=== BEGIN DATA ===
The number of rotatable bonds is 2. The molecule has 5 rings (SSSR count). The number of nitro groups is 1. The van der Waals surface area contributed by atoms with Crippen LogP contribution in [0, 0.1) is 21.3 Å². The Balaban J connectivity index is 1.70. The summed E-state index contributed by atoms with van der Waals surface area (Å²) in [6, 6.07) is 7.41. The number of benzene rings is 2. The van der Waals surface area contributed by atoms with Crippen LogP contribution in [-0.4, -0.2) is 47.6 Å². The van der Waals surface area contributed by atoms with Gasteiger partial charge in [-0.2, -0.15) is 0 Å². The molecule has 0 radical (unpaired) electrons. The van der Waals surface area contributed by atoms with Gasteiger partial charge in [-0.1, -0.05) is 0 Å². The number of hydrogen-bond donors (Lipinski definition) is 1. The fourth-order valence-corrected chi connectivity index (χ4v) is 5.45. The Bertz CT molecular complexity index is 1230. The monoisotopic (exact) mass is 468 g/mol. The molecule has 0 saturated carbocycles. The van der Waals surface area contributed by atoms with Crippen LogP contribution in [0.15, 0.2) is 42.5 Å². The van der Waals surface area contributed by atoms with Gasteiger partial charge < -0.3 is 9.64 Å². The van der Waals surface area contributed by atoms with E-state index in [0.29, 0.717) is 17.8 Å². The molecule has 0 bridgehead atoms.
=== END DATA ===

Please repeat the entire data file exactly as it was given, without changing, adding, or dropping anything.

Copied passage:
The number of rotatable bonds is 2. The molecule has 5 rings (SSSR count). The number of nitro groups is 1. The van der Waals surface area contributed by atoms with Crippen LogP contribution in [0, 0.1) is 21.3 Å². The Balaban J connectivity index is 1.70. The summed E-state index contributed by atoms with van der Waals surface area (Å²) in [6, 6.07) is 7.41. The number of benzene rings is 2. The van der Waals surface area contributed by atoms with Crippen LogP contribution in [-0.4, -0.2) is 47.6 Å². The van der Waals surface area contributed by atoms with Gasteiger partial charge in [-0.2, -0.15) is 0 Å². The molecule has 0 radical (unpaired) electrons. The van der Waals surface area contributed by atoms with Gasteiger partial charge in [-0.1, -0.05) is 0 Å². The number of hydrogen-bond donors (Lipinski definition) is 1. The fourth-order valence-corrected chi connectivity index (χ4v) is 5.45. The Bertz CT molecular complexity index is 1230. The monoisotopic (exact) mass is 468 g/mol. The molecule has 0 saturated carbocycles. The van der Waals surface area contributed by atoms with Crippen LogP contribution in [0.15, 0.2) is 42.5 Å². The van der Waals surface area contributed by atoms with Gasteiger partial charge < -0.3 is 9.64 Å². The van der Waals surface area contributed by atoms with E-state index in [0.29, 0.717) is 17.8 Å². The molecule has 0 bridgehead atoms.